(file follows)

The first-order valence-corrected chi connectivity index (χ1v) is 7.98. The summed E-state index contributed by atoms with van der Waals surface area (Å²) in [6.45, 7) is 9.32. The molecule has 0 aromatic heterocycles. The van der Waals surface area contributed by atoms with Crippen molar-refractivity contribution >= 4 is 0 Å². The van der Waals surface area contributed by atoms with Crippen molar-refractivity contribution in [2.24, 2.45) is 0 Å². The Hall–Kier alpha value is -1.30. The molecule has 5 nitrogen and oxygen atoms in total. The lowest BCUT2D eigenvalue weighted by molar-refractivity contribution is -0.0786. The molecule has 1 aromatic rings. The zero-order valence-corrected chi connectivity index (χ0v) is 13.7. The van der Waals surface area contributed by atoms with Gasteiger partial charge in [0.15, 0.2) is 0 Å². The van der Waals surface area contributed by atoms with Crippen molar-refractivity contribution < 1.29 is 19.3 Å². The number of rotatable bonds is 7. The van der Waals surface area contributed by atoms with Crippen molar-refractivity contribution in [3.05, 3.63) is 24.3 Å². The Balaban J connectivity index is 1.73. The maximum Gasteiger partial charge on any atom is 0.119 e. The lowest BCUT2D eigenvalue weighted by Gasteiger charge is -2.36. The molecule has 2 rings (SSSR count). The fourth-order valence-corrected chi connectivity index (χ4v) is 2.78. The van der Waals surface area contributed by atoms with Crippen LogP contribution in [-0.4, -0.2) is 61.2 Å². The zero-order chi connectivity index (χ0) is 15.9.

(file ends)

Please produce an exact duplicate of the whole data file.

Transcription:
The first-order valence-corrected chi connectivity index (χ1v) is 7.98. The summed E-state index contributed by atoms with van der Waals surface area (Å²) in [6.45, 7) is 9.32. The molecule has 0 aromatic heterocycles. The van der Waals surface area contributed by atoms with Crippen molar-refractivity contribution >= 4 is 0 Å². The van der Waals surface area contributed by atoms with Crippen molar-refractivity contribution in [2.24, 2.45) is 0 Å². The Hall–Kier alpha value is -1.30. The molecule has 5 nitrogen and oxygen atoms in total. The lowest BCUT2D eigenvalue weighted by molar-refractivity contribution is -0.0786. The molecule has 1 aromatic rings. The zero-order valence-corrected chi connectivity index (χ0v) is 13.7. The van der Waals surface area contributed by atoms with Gasteiger partial charge in [0.15, 0.2) is 0 Å². The van der Waals surface area contributed by atoms with Crippen molar-refractivity contribution < 1.29 is 19.3 Å². The number of rotatable bonds is 7. The van der Waals surface area contributed by atoms with Crippen molar-refractivity contribution in [3.05, 3.63) is 24.3 Å². The Balaban J connectivity index is 1.73. The maximum Gasteiger partial charge on any atom is 0.119 e. The lowest BCUT2D eigenvalue weighted by Gasteiger charge is -2.36. The molecule has 2 rings (SSSR count). The fourth-order valence-corrected chi connectivity index (χ4v) is 2.78. The van der Waals surface area contributed by atoms with Crippen LogP contribution in [-0.4, -0.2) is 61.2 Å². The zero-order chi connectivity index (χ0) is 15.9.